Getting to know our planet

Here’s your weekly Science Matters column by David Suzuki with Faisal Moola.

We know that our planet is heating up. And we know that international
climate negotiations like the ones that are winding down in Bali this
week are critical steps towards a global action plan to reduce
heat-trapping greenhouse gases. But how will we be able to gauge if
such a plan actually works?

In spite of all we have learned about our climate and our planet’s
natural systems over the past two decades, relatively big holes exist
in our capacity to monitor where exactly global greenhouse gases are
coming from and where they are going. That’s going to have to change in
the coming years, because we can no longer afford to leave such
important measures to guesswork.

It may be hard for many of us to remember a time when global
information was not readily available at our fingertips, but the
amazing ability to access such vast amounts of data is a relatively
recent phenomenon. Today, with supercomputers and the internet, we can
now share, combine, calculate and analyze information like never
before. For a simple example, think about the software program Google
Earth. The capacity for anyone with a computer to see the entire planet
in one instance, and then zoom down to view a close-up of virtually
anywhere on the globe is simply astounding.

Still, even with all this data available, we need much more. The
earth is incredibly complex. To be able to understand how it works,
even in a basic sense, requires vast amounts of information to be
acquired and monitored over time. Living sustainably within the
planet’s limits will require that we really get to know Earth in the
most intimate of details.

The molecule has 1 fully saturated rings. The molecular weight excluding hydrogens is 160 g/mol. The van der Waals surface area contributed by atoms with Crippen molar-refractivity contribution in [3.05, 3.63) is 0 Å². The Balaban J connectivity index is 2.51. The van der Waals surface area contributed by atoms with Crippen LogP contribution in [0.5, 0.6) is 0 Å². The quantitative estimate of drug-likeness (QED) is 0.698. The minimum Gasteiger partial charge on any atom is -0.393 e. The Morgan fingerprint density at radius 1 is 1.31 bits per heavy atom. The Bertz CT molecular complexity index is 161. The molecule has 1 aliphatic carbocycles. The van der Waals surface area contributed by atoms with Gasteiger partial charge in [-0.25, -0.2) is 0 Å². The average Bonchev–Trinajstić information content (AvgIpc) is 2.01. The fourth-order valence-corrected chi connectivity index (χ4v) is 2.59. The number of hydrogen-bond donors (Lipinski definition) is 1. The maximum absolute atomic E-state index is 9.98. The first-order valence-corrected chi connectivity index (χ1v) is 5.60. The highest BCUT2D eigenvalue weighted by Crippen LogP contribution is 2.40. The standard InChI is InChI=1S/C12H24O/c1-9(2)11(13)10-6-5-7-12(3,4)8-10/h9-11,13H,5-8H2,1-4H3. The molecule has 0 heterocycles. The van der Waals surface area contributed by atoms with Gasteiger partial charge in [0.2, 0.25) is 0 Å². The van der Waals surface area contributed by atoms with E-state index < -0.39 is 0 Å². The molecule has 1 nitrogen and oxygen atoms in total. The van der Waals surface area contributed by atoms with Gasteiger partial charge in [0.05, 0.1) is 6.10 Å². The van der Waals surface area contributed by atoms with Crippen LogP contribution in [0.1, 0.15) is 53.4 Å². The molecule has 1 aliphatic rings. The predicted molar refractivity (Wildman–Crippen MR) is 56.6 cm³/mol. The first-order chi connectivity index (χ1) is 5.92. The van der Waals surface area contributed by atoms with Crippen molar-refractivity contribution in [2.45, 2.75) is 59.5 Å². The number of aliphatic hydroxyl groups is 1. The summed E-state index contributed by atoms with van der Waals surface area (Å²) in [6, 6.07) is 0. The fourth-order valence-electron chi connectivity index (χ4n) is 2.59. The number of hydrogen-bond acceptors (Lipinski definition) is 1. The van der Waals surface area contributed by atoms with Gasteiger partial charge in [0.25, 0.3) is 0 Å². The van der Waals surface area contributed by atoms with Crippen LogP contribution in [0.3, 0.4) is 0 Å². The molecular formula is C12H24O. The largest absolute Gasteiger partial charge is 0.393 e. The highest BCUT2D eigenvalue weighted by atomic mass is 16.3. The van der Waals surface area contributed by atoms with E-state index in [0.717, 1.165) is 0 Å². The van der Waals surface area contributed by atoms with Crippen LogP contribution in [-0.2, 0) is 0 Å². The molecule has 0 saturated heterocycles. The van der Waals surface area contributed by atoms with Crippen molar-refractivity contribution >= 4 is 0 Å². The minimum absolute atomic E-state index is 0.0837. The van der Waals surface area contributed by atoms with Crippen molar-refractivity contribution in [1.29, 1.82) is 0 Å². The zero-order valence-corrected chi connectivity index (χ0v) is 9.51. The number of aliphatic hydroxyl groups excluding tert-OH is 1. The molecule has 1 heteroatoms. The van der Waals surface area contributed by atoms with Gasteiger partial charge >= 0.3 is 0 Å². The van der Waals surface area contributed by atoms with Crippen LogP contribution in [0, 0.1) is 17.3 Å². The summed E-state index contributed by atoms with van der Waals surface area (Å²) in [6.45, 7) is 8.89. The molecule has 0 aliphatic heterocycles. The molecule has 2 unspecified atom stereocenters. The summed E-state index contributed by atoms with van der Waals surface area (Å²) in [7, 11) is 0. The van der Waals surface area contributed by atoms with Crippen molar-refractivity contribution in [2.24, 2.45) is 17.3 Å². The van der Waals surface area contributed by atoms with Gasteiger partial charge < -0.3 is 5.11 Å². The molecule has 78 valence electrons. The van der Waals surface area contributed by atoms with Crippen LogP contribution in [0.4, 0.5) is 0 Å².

Recently, a special edition of the journal Nature looked at this
issue and how well we are doing in monitoring the planet. The results
are mixed. Huge strides forward have been achieved in some areas, while
others limp along with sporadic funding or political changes that may
stop projects entirely.

One of the most obvious measurements that must be tracked over time
is the level of carbon dioxide in the atmosphere. As the principle
greenhouse gas, carbon dioxide is a key mechanism in global warming.
But critical questions remain. Half of the carbon dioxide we put into
the atmosphere gets soaked up again. Where it goes is the subject of
much debate. Some say the oceans; others say soils or plants. The
reality is, we don’t know for sure.

Two satellites, to be launched in the next year should help us get a
better understanding of what’s going on. One, called the Orbiting
Carbon Observatory, will circle the earth measuring carbon dioxide
levels a half-million times every day. This information will be
combined with models of how our atmosphere circulates to give us a
better understanding of how the earth absorbs carbon dioxide. Another
project is called the Greenhouse Gases Observing Satellite. It will
measure carbon dioxide as well, but also other important greenhouse
gases such as methane, ozone and water vapour.

Many other projects are also planned or are underway that will
measure variables such as ice cover, soil moisture, urban growth and
desertification, wind speeds, ocean temperatures, phytoplankton growth
and many more. Yet for every planned project, there are budget
shortfalls, delays, political interference, international overlaps and
duplications that can result in critical gaps in data. This can be a
serious problem.

Reducing greenhouse gas emissions and other human impacts on the planet
is of course a vital task. But measuring and accounting for these
changes is just as important. It’s the only way we’ll ever know if what
we’re doing is having an effect. Accumulating basic data sets about the
planet over long periods of time may be the scientific equivalent of
watching paint dry, but it is absolutely essential work for us to
understand and protect our complicated little world.

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